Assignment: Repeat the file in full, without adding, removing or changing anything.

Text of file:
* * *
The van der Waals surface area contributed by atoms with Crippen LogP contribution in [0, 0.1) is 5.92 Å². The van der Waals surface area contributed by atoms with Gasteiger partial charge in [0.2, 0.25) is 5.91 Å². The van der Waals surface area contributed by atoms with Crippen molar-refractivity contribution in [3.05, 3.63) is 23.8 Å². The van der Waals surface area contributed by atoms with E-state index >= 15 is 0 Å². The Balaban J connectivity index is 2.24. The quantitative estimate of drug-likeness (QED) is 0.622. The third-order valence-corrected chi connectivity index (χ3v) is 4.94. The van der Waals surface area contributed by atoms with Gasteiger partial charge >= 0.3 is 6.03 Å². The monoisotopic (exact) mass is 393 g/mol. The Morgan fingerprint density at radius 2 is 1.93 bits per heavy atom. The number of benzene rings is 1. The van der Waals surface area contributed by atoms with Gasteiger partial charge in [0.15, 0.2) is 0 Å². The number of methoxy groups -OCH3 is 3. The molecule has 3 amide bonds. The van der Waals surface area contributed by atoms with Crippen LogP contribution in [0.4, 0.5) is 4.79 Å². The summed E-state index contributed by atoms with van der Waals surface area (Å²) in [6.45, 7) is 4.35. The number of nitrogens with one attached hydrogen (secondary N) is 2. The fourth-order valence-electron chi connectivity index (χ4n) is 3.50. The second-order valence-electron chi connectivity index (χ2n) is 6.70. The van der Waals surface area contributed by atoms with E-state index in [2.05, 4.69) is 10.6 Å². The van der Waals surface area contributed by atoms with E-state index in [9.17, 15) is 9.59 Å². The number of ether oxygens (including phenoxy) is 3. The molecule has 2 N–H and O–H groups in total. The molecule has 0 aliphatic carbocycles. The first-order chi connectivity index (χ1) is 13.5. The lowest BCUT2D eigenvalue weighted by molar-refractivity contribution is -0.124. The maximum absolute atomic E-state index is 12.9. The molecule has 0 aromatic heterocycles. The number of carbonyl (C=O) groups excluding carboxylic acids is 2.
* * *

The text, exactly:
The van der Waals surface area contributed by atoms with Crippen LogP contribution in [0, 0.1) is 5.92 Å². The van der Waals surface area contributed by atoms with Gasteiger partial charge in [0.2, 0.25) is 5.91 Å². The van der Waals surface area contributed by atoms with Crippen molar-refractivity contribution in [3.05, 3.63) is 23.8 Å². The van der Waals surface area contributed by atoms with E-state index >= 15 is 0 Å². The Balaban J connectivity index is 2.24. The quantitative estimate of drug-likeness (QED) is 0.622. The third-order valence-corrected chi connectivity index (χ3v) is 4.94. The van der Waals surface area contributed by atoms with Gasteiger partial charge >= 0.3 is 6.03 Å². The monoisotopic (exact) mass is 393 g/mol. The Morgan fingerprint density at radius 2 is 1.93 bits per heavy atom. The number of benzene rings is 1. The van der Waals surface area contributed by atoms with Gasteiger partial charge in [0.15, 0.2) is 0 Å². The number of methoxy groups -OCH3 is 3. The molecule has 3 amide bonds. The van der Waals surface area contributed by atoms with Crippen LogP contribution in [0.4, 0.5) is 4.79 Å². The summed E-state index contributed by atoms with van der Waals surface area (Å²) in [6.45, 7) is 4.35. The number of nitrogens with one attached hydrogen (secondary N) is 2. The fourth-order valence-electron chi connectivity index (χ4n) is 3.50. The second-order valence-electron chi connectivity index (χ2n) is 6.70. The van der Waals surface area contributed by atoms with E-state index in [2.05, 4.69) is 10.6 Å². The van der Waals surface area contributed by atoms with E-state index in [9.17, 15) is 9.59 Å². The number of ether oxygens (including phenoxy) is 3. The molecule has 2 N–H and O–H groups in total. The molecule has 0 aliphatic carbocycles. The first-order chi connectivity index (χ1) is 13.5. The lowest BCUT2D eigenvalue weighted by molar-refractivity contribution is -0.124. The maximum absolute atomic E-state index is 12.9. The molecule has 0 aromatic heterocycles. The number of carbonyl (C=O) groups excluding carboxylic acids is 2.